The other thing brilliant about Hemingway’s method of telling the story in only 6 words was that he didn’t just tell the main story with 6 words, like this: “Bought shoes. Baby died. Sold shoes.” He described a very telling consequence of the main plot that happened after the real story ended. That consequence was a for-sale add in a newspaper. It’s easier to describe an ad in a newspaper in 6 words than an entire story.
So . . . my challenge to you is to try again. This is a group of business people interested in storytelling at work. As such, at a minimum we need to recognize the difference between a story and a statement.
For example, instead of “Be the change, see the change” I would suggest thinking of a particular time in your life when you did exactly that and write a 6-word story about it. Maybe you worked at a company and had a really bad boss named Bob. Everyone was afraid to do anything about it so you quit and started your own company. Then everyone came to work for you instead. You became the change that was needed, and then everyone followed, so you then could see the change in others you had made possible.
If that’s the case, your 6-word story could be: “Quit a bad boss. Droves followed.” Or maybe “Struck out on own. Now hiring.” Or maybe using Hemingway’s newspaper method you could come up with a really in-your-face version: “Now hiring anyone working for Bob.”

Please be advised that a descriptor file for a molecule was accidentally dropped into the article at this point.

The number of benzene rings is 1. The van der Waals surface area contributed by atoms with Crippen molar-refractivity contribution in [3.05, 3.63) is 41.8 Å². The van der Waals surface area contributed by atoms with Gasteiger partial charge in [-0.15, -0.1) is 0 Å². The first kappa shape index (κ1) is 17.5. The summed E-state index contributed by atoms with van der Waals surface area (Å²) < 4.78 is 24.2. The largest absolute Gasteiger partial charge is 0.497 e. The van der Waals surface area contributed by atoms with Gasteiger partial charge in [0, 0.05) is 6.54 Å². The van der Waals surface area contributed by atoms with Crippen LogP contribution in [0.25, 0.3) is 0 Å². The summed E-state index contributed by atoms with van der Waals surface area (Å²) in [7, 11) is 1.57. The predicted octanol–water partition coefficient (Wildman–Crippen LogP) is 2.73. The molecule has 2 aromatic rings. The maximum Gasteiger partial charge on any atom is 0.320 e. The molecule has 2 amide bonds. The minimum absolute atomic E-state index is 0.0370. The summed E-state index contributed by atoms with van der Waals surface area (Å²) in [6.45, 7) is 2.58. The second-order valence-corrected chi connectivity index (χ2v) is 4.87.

In 2006, SMITH Magazine (no relation) asked it’s readers for their own six-word memoirs and got some gems like “Cursed with cancer, blessed with friends” and “I still make coffee for two”. Those are stories! Both tell of something meaning that happened in someone’s life: battling cancer and finding friendship, or losing a loved one but still thinking of them over morning coffee.
Seeing how we could turn one of those great stories into a 6-word NON-story might be helpful. “Cursed with cancer, blessed with friends” might become: “Find real friends at darkest moments.” That’s not a story anymore. It’s just a statement — a generalization about the conclusion or lesson they learned from the experience. The experience is the story. A pithy distillation of the lesson you learned is not the story. Tell the story. Let the audience glean the lesson themselves.
A large part of why I think most people wrote pithy philosophies instead of stories is that they were trying to capture their entire life purpose in 6 words. That might be a meaningful exercise. But it’s not the same as the challenge to Hemingway. That is, it’s not the same as writing a story in 6 words. To write a story, you have to think about a specific instant in time. Something that happened. You can pick the most pivotal moment in your life and career. But the moment you start to try to distill the lesson out of it and write that instead of write about what happened, you’re no longer writing a story.
One last example. See the difference?
Not a story: “Be creative. Overcome even impossible barriers.”
Story: “Ran into brick wall. Tunneled under.”
Your turn. Make it a good one.
She earned her pay. Now hiring.
Played golf. Boss won. Kept job.
That day your customers became family.
lost orphan seeks the holy grail